Friday, 17 September 2010

Faux Fur and Fashion Friends - part deux

Having three young children means that my head is on almost constant Linda Blair-stylee swivel, especially when we're out in public. Call me paranoid but, as I often to say to them, "If I can't see you, then you're in the wrong place."

So I rather like the fact that all three of them will happily be pushed on the swings for hours on end. It's a bit of pain, yes: finding three swings in a row in these far-exceeding-the-national-average-number-of-children-per-family neighbourhoods is never easy but, once that hurdle has been overcome, at least the children are contained. And I can push with one hand and sneak peeks at my iPhone with the other.

My head is still on constant swivel though: for other children. My three are total swing hogs; none of this "Can I get off now please mummy?" business that you hear from other kids. Mindful of the wrath of park mums, I keep an eye open for wistful children and huffy, impatient looking carers and, once they're spotted, always wrestle my children away.

Eager to get out and make the most of the increasingly rare sunshine, we headed to the park this afternoon and quickly snaffled all but one of the swings. A little blonde girl ran over and nabbed the fourth, announcing "I'm wearing a Hello Kitty top!" She was. I was impressed: a girl who strikes up conversations about clothing with complete strangers is my kind of kid. I glanced over at her mum, still busy with the pushchair. She walked over and smiled.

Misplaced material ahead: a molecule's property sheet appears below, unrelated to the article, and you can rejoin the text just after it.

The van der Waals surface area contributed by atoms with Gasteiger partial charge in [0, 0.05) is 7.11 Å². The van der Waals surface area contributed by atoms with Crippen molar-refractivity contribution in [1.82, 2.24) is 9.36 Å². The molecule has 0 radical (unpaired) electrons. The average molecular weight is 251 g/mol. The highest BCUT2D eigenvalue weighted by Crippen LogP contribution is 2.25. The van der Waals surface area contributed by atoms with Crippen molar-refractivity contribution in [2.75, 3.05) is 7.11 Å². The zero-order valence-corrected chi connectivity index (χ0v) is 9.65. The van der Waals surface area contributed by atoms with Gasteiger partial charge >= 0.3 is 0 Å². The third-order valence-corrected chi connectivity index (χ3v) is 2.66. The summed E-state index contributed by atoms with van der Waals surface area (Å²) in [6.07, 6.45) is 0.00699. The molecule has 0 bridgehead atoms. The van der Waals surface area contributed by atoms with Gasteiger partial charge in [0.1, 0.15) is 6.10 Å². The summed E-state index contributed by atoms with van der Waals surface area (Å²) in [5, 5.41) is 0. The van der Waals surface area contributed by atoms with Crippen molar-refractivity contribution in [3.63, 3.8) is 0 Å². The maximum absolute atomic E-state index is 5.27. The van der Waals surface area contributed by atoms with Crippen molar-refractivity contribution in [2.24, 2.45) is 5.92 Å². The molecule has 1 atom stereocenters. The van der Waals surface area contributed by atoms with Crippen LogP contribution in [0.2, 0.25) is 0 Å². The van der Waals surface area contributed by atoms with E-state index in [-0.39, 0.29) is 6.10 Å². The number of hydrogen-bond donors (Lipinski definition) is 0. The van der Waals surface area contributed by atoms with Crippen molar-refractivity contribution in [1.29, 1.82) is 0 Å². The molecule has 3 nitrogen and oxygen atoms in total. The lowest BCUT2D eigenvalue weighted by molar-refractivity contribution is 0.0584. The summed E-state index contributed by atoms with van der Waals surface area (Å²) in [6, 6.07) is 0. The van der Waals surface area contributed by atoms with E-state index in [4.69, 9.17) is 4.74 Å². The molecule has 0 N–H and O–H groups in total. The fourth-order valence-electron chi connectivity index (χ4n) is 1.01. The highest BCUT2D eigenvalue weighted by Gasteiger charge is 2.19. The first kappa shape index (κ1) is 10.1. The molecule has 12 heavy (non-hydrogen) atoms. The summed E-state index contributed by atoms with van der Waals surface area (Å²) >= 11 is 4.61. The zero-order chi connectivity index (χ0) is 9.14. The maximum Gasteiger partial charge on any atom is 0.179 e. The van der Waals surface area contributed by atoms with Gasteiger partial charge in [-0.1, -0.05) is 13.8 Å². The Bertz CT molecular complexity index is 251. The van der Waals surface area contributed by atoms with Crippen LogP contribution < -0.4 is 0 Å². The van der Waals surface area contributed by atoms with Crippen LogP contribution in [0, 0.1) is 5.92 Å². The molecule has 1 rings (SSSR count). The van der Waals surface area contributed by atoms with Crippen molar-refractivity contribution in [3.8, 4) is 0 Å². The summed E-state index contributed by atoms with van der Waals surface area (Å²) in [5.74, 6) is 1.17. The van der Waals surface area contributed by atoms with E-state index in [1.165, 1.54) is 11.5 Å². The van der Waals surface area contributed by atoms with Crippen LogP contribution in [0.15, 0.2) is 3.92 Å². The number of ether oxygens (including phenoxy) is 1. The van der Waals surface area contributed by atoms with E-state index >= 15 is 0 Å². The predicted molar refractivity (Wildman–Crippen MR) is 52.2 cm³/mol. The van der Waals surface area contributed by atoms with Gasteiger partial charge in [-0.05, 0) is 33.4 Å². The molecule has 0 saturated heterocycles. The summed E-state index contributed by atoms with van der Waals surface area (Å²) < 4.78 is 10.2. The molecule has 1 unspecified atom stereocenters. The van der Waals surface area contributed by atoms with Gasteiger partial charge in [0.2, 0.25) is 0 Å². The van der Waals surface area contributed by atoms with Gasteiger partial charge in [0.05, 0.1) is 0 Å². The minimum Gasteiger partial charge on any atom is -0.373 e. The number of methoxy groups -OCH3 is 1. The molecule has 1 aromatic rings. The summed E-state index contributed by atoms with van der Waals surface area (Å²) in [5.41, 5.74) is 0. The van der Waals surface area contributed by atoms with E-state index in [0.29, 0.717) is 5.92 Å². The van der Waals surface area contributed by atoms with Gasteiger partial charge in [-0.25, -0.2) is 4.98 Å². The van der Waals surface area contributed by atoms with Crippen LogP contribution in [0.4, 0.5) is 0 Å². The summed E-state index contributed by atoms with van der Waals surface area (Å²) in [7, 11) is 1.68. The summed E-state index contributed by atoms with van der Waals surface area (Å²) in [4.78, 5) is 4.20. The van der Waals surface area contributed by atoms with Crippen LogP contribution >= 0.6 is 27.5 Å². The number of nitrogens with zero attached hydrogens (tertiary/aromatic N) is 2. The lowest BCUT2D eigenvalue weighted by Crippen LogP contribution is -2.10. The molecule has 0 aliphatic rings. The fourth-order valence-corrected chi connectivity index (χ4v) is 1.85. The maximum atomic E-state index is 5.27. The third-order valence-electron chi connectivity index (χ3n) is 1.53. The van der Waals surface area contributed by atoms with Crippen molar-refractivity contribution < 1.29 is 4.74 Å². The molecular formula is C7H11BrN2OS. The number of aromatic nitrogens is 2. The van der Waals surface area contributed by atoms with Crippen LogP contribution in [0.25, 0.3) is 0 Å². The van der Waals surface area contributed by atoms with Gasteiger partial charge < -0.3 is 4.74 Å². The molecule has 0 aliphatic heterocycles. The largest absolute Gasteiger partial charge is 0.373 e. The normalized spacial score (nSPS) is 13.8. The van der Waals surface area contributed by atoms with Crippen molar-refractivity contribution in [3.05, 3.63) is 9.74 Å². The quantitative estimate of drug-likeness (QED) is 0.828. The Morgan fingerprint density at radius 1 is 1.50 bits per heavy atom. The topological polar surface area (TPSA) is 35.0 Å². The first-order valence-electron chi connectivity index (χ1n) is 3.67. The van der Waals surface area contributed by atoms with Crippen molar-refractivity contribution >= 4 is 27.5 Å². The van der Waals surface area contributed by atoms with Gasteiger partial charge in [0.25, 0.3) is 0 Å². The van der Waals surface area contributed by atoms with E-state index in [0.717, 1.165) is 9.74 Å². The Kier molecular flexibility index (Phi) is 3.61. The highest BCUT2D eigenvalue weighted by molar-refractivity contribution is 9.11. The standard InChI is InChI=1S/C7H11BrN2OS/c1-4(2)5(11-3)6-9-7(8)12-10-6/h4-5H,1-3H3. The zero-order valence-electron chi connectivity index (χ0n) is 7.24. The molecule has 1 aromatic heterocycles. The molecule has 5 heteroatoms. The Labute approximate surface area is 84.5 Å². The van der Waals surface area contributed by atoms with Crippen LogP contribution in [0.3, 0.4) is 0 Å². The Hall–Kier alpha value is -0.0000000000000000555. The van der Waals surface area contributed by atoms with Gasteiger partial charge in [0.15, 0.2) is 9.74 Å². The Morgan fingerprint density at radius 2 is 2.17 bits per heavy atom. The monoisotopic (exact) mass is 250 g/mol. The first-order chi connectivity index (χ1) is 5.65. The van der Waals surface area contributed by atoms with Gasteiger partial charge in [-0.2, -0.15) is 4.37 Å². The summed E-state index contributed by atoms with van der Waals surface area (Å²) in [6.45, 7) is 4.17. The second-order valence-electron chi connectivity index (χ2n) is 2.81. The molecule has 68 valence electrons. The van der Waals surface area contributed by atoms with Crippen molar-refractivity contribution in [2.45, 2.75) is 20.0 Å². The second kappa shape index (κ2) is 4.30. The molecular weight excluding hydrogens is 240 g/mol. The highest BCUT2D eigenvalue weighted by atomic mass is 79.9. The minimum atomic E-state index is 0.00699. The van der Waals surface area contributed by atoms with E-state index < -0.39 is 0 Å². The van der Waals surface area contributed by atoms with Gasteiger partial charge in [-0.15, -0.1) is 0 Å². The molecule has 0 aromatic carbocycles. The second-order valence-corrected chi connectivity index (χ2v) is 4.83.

"Have you got another one in there?" I ask, gesturing towards the pushchair. "Just let me know if you need another swing or else my lot will be here until Christmas".

"No, just the one," she says. And then: "I love what you're wearing. I love those fur gilets; I keep looking for one but I'm not sure I can pull it off. You look great."

At last: validation.

It's not the Zara one over which I bonded (if it could be called such) with the Supermoggle; mum volunteers at a Red Cross shop and brought an Atmosphere (read - Primark) one home a few days ago. Do I need two fur gilets? Yes I do: it's a different colour, different length and reminiscent of the Yeti from the Myths and Monsters exhibition, with whom Master C is rather enamoured (he has requested a Yeti cake for his birthday in December, with the added instruction that I make a blue, no, a dark blue one).

She's wearing a pair of khaki combats that look suspiciously like Houlihans. "Are they Houlihans?" I ask. They are; she is delighted that I've noticed and we converse earnestly about the placement of the side pockets and how they can make thighs look tree-trunkish, but she sized up to a 27 so that they'd look slouchier and less clingy, how she bought them on US eBay for about half what you'd pay for them here, how she fights the occasional urge to think "why bother looking nice? I'm just a mum," in response to which I quote my friend Tracey: "It takes just as long to get dressed in ugly clothes as nice ones." The children swing like pendulums: we cover Uggs (the rights and wrongs of) children's footwear (the exorbitant cost of) and office wear (the current lack of need for)